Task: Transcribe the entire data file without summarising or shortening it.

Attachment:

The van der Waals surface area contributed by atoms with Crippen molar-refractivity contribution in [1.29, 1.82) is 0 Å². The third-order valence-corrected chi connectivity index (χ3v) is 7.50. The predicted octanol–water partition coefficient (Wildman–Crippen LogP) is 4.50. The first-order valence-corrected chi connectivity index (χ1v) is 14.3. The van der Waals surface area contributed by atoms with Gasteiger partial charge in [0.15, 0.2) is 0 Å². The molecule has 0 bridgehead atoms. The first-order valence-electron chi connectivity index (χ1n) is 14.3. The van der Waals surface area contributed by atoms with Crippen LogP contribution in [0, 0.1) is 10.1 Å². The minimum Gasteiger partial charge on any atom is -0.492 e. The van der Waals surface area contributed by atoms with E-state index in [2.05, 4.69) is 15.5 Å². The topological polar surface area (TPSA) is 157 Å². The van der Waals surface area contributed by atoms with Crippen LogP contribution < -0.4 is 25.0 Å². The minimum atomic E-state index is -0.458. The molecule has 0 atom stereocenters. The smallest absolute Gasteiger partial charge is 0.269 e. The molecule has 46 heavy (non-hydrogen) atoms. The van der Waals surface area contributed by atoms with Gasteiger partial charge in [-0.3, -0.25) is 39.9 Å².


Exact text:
The van der Waals surface area contributed by atoms with Crippen molar-refractivity contribution in [1.29, 1.82) is 0 Å². The third-order valence-corrected chi connectivity index (χ3v) is 7.50. The predicted octanol–water partition coefficient (Wildman–Crippen LogP) is 4.50. The first-order valence-corrected chi connectivity index (χ1v) is 14.3. The van der Waals surface area contributed by atoms with Gasteiger partial charge in [0.15, 0.2) is 0 Å². The molecule has 0 bridgehead atoms. The first-order valence-electron chi connectivity index (χ1n) is 14.3. The van der Waals surface area contributed by atoms with Crippen LogP contribution in [0, 0.1) is 10.1 Å². The minimum Gasteiger partial charge on any atom is -0.492 e. The van der Waals surface area contributed by atoms with E-state index in [2.05, 4.69) is 15.5 Å². The topological polar surface area (TPSA) is 157 Å². The van der Waals surface area contributed by atoms with Crippen LogP contribution < -0.4 is 25.0 Å². The minimum atomic E-state index is -0.458. The molecule has 0 atom stereocenters. The smallest absolute Gasteiger partial charge is 0.269 e. The molecule has 46 heavy (non-hydrogen) atoms. The van der Waals surface area contributed by atoms with Gasteiger partial charge in [-0.3, -0.25) is 39.9 Å².